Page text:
President Barack Obama should be emerging as the big political winner in the debt ceiling debate. For months, he’s positioned himself near the center of public opinion, leaving Republicans to occupy the rightward flank. Poll after poll suggests that Americans prefer the president’s call for a mix of spending cuts and tax increases to the Republican Party’s anti-tax approach. Poll after poll shows that House Republicans, not Obama, would take most of the blame if the debt ceiling weren’t raised.
Yet the president’s approval ratings have been sinking steadily for weeks, hitting a George W. Bush-esque low of 40 percent in a recent Gallup survey. The voters incline toward Obama on the issues, still like him personally, and consider the Republican opposition too extreme. But they are increasingly judging his presidency a failure anyway.
The administration would no doubt blame this judgment on the steady stream of miserable economic news. But it should save some of the blame for its own political approach. Ever since the midterms, the White House’s tactics have consistently maximized Obama’s short-term advantage while diminishing his overall authority. Call it the “too clever by half” presidency: The administration’s maneuvering keeps working out as planned, but Obama’s position keeps eroding.
Start with the first round of deficit debates this winter. After the Republican sweep, the White House seemed to have two options: Double down on Keynesian stimulus or pivot to the center and champion deficit reduction. Instead, Obama chose to hover above the fray, passing on his own fiscal commission’s recommendations and letting the Republicans make the first move.
The strategy worked, in a sense. Goaded by the president’s evasiveness, Paul Ryan and the House Republicans put forward a detailed long-term budget proposal of their own, whose Medicare cuts proved predictably unpopular. But while the subsequent policy debate favored Obama, the chairman of the House Budget Committee looked more like a leader than the president of the United States.
Then came the spring’s great foreign policy dilemma, the civil war in Moammar Gadhafi’s Libya. The president (wisely) didn’t want to put America’s blood and treasure on the line for the rebels, but he also didn’t want to take responsibility for letting Gadhafi crush the revolt. So the White House opted for a kind of quasi war, throwing just enough military power at the problem to ensure a stalemate and then punting responsibility to our NATO allies. An Obama adviser told The New Yorker’s Ryan Lizza that the president was pioneering a new American way of statecraft: “Leading from behind.”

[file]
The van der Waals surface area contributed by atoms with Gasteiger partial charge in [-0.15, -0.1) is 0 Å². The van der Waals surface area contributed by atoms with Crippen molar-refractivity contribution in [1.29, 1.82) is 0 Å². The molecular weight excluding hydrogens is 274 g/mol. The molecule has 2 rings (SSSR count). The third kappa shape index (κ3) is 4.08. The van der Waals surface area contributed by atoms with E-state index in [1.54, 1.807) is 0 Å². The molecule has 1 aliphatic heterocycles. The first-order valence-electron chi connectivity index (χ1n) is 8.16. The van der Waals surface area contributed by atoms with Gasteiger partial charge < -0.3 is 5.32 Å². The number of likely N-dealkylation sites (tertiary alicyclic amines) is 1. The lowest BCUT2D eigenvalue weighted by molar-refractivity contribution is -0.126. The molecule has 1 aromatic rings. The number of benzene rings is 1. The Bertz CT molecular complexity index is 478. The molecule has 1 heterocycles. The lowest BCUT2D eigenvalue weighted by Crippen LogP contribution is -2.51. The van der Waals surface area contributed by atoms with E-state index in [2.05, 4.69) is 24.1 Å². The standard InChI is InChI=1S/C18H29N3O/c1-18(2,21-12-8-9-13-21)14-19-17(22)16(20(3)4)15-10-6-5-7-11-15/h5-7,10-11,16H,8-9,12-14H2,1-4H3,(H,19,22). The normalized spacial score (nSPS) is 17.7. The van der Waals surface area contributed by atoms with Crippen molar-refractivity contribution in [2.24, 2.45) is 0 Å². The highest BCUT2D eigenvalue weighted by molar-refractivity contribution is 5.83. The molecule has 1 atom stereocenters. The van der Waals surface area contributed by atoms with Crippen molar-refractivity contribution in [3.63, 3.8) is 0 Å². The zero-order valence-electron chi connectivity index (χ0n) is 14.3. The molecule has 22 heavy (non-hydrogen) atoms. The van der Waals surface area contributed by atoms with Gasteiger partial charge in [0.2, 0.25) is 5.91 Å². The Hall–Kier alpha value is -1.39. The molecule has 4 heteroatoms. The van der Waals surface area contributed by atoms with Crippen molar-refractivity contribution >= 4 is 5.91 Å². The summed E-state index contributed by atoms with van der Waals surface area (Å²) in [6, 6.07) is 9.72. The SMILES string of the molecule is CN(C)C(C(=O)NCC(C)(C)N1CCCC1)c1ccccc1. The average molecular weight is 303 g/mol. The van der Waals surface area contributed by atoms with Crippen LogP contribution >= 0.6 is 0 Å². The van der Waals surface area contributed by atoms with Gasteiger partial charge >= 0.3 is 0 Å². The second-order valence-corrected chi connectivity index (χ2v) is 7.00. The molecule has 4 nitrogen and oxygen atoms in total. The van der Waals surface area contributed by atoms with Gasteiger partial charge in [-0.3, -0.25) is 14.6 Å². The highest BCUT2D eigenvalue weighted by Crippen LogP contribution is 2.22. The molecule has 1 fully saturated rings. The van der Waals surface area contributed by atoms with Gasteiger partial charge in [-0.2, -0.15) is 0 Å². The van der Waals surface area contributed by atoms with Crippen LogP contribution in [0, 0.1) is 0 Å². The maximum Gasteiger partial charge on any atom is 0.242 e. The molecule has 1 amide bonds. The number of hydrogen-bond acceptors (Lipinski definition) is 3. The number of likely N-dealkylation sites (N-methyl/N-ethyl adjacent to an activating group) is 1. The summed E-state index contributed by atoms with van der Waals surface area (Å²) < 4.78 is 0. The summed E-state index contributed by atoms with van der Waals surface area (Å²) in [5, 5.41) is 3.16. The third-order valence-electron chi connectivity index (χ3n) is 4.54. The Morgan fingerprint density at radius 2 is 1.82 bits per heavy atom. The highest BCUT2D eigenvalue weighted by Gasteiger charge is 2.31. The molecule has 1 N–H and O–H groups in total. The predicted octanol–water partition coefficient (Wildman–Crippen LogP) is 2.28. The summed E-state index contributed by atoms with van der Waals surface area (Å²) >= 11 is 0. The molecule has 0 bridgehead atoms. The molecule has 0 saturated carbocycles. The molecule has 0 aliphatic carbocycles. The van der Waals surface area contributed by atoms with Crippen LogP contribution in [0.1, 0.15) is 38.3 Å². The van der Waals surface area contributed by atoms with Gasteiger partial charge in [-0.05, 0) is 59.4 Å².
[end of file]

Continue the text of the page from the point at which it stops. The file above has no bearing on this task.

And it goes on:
Again, the strategy worked, sort of. An immediate humanitarian crisis was averted, and Libya quickly fell out of the headlines. But it left Americans to contemplate a peculiar and unpresidential spectacle: The leader of the free world taking the country to war while pretending that he wasn’t, and then effectively washing his hands of the ultimate outcome—which is still very much in doubt.
The same pattern played out in the debt ceiling debate. Instead of drawing clear lines and putting forward detailed proposals, the president played Mr. Compromise—ceding ground to Republicans here, sermonizing about Tea Party intransigence and Washington gridlock there, and fleshing out his preferred approach reluctantly, if at all.
The White House no doubt figured that this negotiating strategy would either lead to a bipartisan grand bargain or else expose Republican extremism—or better still, do both. But winning a debate on points isn’t a substitute for looking like a leader.
In fairness, the president’s passive-aggressive approach is a bipartisan affliction. The ostensible front-runner for the Republican nomination, Mitt Romney, took a deliberately hazy position on last week’s crucial House debate, preferring to flunk a test of leadership rather than risk alienating either side.
This leaves Americans to contemplate two possibilities more alarming than debt-ceiling brinkmanship. First, that we’re living through yet another failed presidency. And second, that there’s nobody waiting in the wings who’s up to the task.•
Douthat is a New York Times op-ed columnist. Send comments on this column to firstname.lastname@example.org.